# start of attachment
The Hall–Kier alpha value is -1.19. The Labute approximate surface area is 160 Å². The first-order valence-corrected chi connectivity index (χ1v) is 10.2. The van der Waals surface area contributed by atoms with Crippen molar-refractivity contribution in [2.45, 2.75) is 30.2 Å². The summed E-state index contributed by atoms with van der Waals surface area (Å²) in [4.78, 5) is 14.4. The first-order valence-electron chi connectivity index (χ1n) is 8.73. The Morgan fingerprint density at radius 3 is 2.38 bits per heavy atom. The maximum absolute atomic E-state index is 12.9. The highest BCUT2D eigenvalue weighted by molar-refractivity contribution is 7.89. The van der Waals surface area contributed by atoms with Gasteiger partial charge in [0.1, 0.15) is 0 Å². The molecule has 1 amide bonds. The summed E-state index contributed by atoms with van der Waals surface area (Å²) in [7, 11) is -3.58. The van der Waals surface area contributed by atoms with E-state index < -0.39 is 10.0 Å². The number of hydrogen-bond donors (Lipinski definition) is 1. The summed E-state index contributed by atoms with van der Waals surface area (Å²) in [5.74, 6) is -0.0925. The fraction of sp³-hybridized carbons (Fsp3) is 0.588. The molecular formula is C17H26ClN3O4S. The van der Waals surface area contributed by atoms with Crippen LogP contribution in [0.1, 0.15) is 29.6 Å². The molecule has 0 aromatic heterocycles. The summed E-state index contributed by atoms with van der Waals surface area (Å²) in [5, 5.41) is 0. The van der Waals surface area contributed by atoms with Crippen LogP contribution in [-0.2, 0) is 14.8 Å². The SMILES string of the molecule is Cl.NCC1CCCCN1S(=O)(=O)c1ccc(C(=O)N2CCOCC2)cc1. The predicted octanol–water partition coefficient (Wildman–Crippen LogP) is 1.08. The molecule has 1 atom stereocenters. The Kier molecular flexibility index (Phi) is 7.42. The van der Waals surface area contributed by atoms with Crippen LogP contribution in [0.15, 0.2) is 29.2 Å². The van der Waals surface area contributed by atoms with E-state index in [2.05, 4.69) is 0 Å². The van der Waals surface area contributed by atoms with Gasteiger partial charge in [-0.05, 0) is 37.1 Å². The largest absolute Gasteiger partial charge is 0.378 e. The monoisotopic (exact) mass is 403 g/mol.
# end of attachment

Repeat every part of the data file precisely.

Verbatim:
The Hall–Kier alpha value is -1.19. The Labute approximate surface area is 160 Å². The first-order valence-corrected chi connectivity index (χ1v) is 10.2. The van der Waals surface area contributed by atoms with Crippen molar-refractivity contribution in [2.45, 2.75) is 30.2 Å². The summed E-state index contributed by atoms with van der Waals surface area (Å²) in [4.78, 5) is 14.4. The first-order valence-electron chi connectivity index (χ1n) is 8.73. The Morgan fingerprint density at radius 3 is 2.38 bits per heavy atom. The maximum absolute atomic E-state index is 12.9. The highest BCUT2D eigenvalue weighted by molar-refractivity contribution is 7.89. The van der Waals surface area contributed by atoms with Gasteiger partial charge in [0.1, 0.15) is 0 Å². The molecule has 1 amide bonds. The summed E-state index contributed by atoms with van der Waals surface area (Å²) in [7, 11) is -3.58. The van der Waals surface area contributed by atoms with E-state index < -0.39 is 10.0 Å². The number of hydrogen-bond donors (Lipinski definition) is 1. The summed E-state index contributed by atoms with van der Waals surface area (Å²) in [5.74, 6) is -0.0925. The fraction of sp³-hybridized carbons (Fsp3) is 0.588. The molecular formula is C17H26ClN3O4S. The van der Waals surface area contributed by atoms with Crippen LogP contribution in [0.1, 0.15) is 29.6 Å². The molecule has 0 aromatic heterocycles. The summed E-state index contributed by atoms with van der Waals surface area (Å²) in [5, 5.41) is 0. The van der Waals surface area contributed by atoms with Crippen LogP contribution in [-0.2, 0) is 14.8 Å². The SMILES string of the molecule is Cl.NCC1CCCCN1S(=O)(=O)c1ccc(C(=O)N2CCOCC2)cc1. The predicted octanol–water partition coefficient (Wildman–Crippen LogP) is 1.08. The molecule has 1 atom stereocenters. The Kier molecular flexibility index (Phi) is 7.42. The van der Waals surface area contributed by atoms with Crippen LogP contribution in [0.15, 0.2) is 29.2 Å². The van der Waals surface area contributed by atoms with E-state index in [2.05, 4.69) is 0 Å². The van der Waals surface area contributed by atoms with Gasteiger partial charge in [-0.05, 0) is 37.1 Å². The largest absolute Gasteiger partial charge is 0.378 e. The monoisotopic (exact) mass is 403 g/mol.